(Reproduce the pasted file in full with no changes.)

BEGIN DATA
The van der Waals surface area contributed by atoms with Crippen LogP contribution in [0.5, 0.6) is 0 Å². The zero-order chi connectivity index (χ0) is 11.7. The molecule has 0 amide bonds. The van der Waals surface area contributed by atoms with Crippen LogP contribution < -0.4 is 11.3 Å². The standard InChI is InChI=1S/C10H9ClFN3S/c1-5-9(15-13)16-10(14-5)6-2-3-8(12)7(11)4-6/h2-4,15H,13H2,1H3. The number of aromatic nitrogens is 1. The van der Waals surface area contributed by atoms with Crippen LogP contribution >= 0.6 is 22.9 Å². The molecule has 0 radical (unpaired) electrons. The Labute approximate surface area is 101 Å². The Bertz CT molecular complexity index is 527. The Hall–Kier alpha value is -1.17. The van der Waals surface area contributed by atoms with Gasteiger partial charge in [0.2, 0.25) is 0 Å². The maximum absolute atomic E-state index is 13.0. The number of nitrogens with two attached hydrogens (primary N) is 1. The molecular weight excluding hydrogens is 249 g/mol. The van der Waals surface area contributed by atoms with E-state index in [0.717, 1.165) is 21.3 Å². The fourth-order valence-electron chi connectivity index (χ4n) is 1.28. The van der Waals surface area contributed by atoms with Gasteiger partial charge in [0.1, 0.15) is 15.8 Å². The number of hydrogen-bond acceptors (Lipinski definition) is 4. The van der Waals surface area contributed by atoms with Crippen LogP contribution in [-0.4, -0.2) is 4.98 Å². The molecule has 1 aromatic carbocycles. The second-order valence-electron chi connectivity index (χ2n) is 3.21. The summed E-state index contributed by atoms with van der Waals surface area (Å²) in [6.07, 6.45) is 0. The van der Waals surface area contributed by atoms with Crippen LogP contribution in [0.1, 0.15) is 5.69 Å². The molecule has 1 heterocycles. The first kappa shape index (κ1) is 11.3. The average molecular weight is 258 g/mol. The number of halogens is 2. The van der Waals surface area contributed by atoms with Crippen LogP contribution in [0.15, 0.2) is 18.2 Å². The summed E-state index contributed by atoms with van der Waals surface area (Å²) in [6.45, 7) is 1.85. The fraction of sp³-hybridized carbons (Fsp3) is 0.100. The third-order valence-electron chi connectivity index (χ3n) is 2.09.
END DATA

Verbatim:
The van der Waals surface area contributed by atoms with Crippen LogP contribution in [0.5, 0.6) is 0 Å². The zero-order chi connectivity index (χ0) is 11.7. The molecule has 0 amide bonds. The van der Waals surface area contributed by atoms with Crippen LogP contribution < -0.4 is 11.3 Å². The standard InChI is InChI=1S/C10H9ClFN3S/c1-5-9(15-13)16-10(14-5)6-2-3-8(12)7(11)4-6/h2-4,15H,13H2,1H3. The number of aromatic nitrogens is 1. The van der Waals surface area contributed by atoms with Crippen LogP contribution >= 0.6 is 22.9 Å². The molecule has 0 radical (unpaired) electrons. The Labute approximate surface area is 101 Å². The Bertz CT molecular complexity index is 527. The Hall–Kier alpha value is -1.17. The van der Waals surface area contributed by atoms with Gasteiger partial charge in [0.2, 0.25) is 0 Å². The maximum absolute atomic E-state index is 13.0. The number of nitrogens with two attached hydrogens (primary N) is 1. The molecular weight excluding hydrogens is 249 g/mol. The van der Waals surface area contributed by atoms with E-state index in [0.717, 1.165) is 21.3 Å². The fourth-order valence-electron chi connectivity index (χ4n) is 1.28. The van der Waals surface area contributed by atoms with Gasteiger partial charge in [0.1, 0.15) is 15.8 Å². The number of hydrogen-bond acceptors (Lipinski definition) is 4. The van der Waals surface area contributed by atoms with Crippen LogP contribution in [-0.4, -0.2) is 4.98 Å². The molecule has 1 aromatic carbocycles. The second-order valence-electron chi connectivity index (χ2n) is 3.21. The summed E-state index contributed by atoms with van der Waals surface area (Å²) in [6.07, 6.45) is 0. The van der Waals surface area contributed by atoms with Crippen LogP contribution in [0.1, 0.15) is 5.69 Å². The molecule has 1 heterocycles. The first kappa shape index (κ1) is 11.3. The average molecular weight is 258 g/mol. The number of halogens is 2. The van der Waals surface area contributed by atoms with Crippen LogP contribution in [0.15, 0.2) is 18.2 Å². The summed E-state index contributed by atoms with van der Waals surface area (Å²) in [6.45, 7) is 1.85. The fraction of sp³-hybridized carbons (Fsp3) is 0.100. The third-order valence-electron chi connectivity index (χ3n) is 2.09.